Sales of the iPad Mini quickly exceeded those of the normal-size iPad, according to analysts. Gartner and ABI Research estimated that within the first year the smaller tablet went on sale, it accounted for 60 percent of overall iPad sales.
Still, some product iterations have brought mixed results. Last year, Apple for the first time introduced two new iPhones instead of just one: the high-end iPhone 5S, which sold like gangbusters, and the lower-cost, plastic-covered iPhone 5C, which disappointed.
What makes Apple’s challenge particularly daunting is the law of large numbers. Its sales are so big that even another new strong product — unless it’s a gigantic hit on the order of the iPhone — won’t lead to the kind of growth to which some investors have grown accustomed, noted Toni Sacconaghi, a financial analyst who covers Apple for Bernstein Research. He put it this way: If Apple makes an iWatch and sells 10 million units in the first year, it would add a mere 50 cents to its earnings per share, barely a single percentage point.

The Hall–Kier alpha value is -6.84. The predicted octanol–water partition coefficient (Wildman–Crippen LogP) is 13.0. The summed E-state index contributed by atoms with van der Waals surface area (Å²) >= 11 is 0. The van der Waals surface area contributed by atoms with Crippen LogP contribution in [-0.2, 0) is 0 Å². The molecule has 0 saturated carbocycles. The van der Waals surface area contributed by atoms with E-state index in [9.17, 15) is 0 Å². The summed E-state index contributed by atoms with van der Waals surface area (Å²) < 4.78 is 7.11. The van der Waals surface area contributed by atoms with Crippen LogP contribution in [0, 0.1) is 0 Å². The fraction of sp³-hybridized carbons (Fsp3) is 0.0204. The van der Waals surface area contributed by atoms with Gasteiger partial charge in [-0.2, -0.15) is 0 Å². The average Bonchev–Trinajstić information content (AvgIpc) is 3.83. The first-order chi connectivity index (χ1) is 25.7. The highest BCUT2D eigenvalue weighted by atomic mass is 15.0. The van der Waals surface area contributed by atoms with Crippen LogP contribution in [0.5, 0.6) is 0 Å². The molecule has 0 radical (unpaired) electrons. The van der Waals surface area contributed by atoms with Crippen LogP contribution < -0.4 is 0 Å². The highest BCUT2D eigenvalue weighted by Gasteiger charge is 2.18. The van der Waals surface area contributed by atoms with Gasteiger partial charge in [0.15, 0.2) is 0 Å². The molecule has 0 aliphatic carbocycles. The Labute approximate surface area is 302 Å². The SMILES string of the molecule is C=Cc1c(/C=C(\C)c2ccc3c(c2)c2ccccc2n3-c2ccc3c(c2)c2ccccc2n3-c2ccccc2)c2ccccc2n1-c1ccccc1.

“Most people would say, if you sell 10 million units of something that would be incredible,” Mr. Sacconaghi said. But not so with Apple. “There are very few things that could move the needle,” he added.
Michael A. Cusumano, a professor in the Sloan School of Management at M.I.T., said he thought Apple no longer had the juice to create the world-beating product it needs. Professor Cusumano, who is working on a book about innovation, visited Apple’s headquarters in Cupertino, Calif., last fall and has talked to a half-dozen current and former employees about the company culture. He concluded that Apple without Mr. Jobs lacks a visionary to synthesize disparate ideas into a magical whole.